Over the weekend, A Noise Within hosted its final regular-season opening at its Glendale birthplace, before it ventures into its new home in the Wild East (aka known as east Pasadena).
The company’s artistic directors Geoff Elliott and Julia Rodriguez-Elliott came up with the most ingenious valedictory imaginable for the occasion — Eugene Ionesco’s The Chairs.
I wouldn’t be surprised if a single line in Donald M. Allen’s translation of Ionesco’s 60-year-old absurdist classic started the Elliotts’ minds whirring as they considered how to say farewell to their final regular season in Glendale. (Footnote: a final farewell, outside the regular season, will take place June 3-5 in a retrospective program devoted to the company’s 19 seasons so far).
In The Chairs, an Old Man and an Old Woman have invited guests to hear the Old Man’s final message to the world, as delivered by an Orator. But before the Orator takes the stage, the Old Man offers his profuse thanks to everyone who helped him reach this fateful moment, almost as if he were an Academy Award winner who doesn’t have an encroaching orchestra ready to cut his remarks short.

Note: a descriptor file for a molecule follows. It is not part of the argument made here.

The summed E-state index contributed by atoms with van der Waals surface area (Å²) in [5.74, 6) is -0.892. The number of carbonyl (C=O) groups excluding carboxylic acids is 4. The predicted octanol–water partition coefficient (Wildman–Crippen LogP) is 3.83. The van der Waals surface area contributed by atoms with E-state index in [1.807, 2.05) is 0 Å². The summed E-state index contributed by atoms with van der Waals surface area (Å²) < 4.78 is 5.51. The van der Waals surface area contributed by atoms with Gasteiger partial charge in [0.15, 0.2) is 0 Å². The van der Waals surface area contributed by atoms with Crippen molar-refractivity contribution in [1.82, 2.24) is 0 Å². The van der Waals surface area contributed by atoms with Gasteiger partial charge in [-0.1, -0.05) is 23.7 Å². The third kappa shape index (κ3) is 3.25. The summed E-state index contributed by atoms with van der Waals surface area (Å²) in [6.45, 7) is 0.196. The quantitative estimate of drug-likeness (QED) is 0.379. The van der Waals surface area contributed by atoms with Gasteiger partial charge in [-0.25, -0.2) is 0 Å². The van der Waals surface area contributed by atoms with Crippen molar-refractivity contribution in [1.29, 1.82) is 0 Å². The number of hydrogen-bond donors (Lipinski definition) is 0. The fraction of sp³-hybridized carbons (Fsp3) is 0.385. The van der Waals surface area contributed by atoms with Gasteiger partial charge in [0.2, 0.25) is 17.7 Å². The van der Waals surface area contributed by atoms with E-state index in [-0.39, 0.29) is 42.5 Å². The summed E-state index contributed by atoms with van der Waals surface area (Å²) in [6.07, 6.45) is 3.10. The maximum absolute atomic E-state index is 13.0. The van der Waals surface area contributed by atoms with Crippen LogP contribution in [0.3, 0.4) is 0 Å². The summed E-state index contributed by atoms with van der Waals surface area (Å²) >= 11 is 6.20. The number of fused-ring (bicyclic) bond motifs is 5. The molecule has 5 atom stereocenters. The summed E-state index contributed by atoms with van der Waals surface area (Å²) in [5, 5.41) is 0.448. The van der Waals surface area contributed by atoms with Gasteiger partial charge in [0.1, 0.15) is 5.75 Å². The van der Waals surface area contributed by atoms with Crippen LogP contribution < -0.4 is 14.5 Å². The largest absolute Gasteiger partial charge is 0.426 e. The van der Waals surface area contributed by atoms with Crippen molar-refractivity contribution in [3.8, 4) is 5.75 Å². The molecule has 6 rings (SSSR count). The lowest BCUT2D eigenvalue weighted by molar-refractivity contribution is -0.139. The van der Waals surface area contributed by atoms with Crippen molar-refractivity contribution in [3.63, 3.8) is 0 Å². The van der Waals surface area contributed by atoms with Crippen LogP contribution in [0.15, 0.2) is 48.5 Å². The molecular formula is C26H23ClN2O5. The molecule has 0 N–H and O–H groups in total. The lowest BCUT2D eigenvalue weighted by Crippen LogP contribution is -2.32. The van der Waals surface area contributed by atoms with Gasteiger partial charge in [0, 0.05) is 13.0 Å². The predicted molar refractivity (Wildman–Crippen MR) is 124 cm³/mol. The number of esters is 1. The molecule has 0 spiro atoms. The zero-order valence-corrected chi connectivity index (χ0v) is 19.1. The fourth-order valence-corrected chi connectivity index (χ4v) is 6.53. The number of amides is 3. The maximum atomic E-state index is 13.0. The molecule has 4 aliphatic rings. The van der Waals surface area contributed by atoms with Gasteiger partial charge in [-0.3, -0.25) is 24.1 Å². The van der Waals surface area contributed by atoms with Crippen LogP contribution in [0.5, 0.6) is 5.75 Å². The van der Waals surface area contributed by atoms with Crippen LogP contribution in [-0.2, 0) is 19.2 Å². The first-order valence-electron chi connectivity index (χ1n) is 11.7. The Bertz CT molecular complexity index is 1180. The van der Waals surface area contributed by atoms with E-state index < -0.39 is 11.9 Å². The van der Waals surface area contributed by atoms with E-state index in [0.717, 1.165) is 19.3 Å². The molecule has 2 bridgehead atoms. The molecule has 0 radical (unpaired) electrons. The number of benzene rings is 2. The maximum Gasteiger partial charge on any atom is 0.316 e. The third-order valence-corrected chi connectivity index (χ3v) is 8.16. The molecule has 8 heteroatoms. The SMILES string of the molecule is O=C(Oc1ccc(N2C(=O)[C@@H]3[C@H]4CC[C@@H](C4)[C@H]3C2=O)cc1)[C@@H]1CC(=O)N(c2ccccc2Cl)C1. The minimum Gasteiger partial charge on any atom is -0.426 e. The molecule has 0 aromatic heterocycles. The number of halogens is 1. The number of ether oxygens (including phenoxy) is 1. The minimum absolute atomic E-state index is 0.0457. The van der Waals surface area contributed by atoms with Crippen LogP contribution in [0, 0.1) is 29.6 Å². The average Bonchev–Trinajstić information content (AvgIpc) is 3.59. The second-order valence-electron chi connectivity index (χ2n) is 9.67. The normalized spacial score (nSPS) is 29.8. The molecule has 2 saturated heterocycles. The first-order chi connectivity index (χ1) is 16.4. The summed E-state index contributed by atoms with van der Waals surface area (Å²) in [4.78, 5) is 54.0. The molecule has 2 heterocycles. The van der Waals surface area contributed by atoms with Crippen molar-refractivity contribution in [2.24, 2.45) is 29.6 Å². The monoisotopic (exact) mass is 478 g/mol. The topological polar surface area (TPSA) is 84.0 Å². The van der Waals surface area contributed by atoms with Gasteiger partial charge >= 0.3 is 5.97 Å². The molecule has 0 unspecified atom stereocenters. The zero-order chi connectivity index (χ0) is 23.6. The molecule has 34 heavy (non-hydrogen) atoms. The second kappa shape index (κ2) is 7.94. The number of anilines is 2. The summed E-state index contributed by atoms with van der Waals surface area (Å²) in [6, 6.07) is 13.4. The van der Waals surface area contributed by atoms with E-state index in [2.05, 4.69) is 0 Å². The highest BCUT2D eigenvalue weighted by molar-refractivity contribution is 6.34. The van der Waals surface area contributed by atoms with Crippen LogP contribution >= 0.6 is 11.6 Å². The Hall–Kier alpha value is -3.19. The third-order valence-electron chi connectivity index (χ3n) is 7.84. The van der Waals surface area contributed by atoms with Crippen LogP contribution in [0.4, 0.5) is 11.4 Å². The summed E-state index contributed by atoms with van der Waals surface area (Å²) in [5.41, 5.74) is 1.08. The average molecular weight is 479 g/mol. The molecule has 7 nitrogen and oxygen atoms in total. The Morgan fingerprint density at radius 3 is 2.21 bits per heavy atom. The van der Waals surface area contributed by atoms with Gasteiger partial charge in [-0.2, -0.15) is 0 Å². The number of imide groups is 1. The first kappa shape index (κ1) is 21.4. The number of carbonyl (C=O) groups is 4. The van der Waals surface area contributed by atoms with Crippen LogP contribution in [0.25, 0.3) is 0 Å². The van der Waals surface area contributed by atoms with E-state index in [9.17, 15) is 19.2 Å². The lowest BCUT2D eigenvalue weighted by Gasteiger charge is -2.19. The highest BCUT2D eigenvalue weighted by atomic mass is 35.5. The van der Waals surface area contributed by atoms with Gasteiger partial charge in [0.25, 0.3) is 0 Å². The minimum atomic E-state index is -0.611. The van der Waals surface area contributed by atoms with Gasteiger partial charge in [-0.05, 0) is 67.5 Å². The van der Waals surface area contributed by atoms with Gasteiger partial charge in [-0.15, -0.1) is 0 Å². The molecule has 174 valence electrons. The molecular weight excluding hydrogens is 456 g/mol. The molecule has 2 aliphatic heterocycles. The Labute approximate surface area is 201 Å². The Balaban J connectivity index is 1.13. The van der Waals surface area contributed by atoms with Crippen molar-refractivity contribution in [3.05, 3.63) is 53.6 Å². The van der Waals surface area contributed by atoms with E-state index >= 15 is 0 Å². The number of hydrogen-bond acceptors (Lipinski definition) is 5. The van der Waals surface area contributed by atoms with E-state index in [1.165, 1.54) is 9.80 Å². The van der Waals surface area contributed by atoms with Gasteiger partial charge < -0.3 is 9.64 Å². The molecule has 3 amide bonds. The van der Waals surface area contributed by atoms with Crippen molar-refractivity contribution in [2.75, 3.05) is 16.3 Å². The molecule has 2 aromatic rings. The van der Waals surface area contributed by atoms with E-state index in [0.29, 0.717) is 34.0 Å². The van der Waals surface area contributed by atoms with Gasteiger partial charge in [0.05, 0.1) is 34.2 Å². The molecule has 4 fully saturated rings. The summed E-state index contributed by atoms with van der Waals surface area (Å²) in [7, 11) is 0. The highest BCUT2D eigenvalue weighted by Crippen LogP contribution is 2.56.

Shortly after getting started, the Old Man turns his gratitude toward this particular group: “To the owners of this building, to the architect, to the masons who were kind enough to erect these walls!”
Ding-dong. That word masons rang a bell. A Noise Within’s home at 234 S. Brand Boulevard is, in fact, a former Masonic Temple. OK, we’re talking about two different kinds of masons — even so, suddenly The Chairs became a surprisingly site-specific production.
Of course, there are a few other things you should know about The Chairs. First and foremost, the Old Man’s intended audience at this august event is non-existent (as opposed to the real-life audience watching A Noise Within perform Ionesco). The Old Man and Old Woman talk to imaginary friends and even welcome an imaginary Emperor and his imaginary retinue into their audience, but the chairs that Geoff Elliott’s Old Man and Deborah Strang’s Old Woman drag onto the stage are never occupied by anyone other than themselves.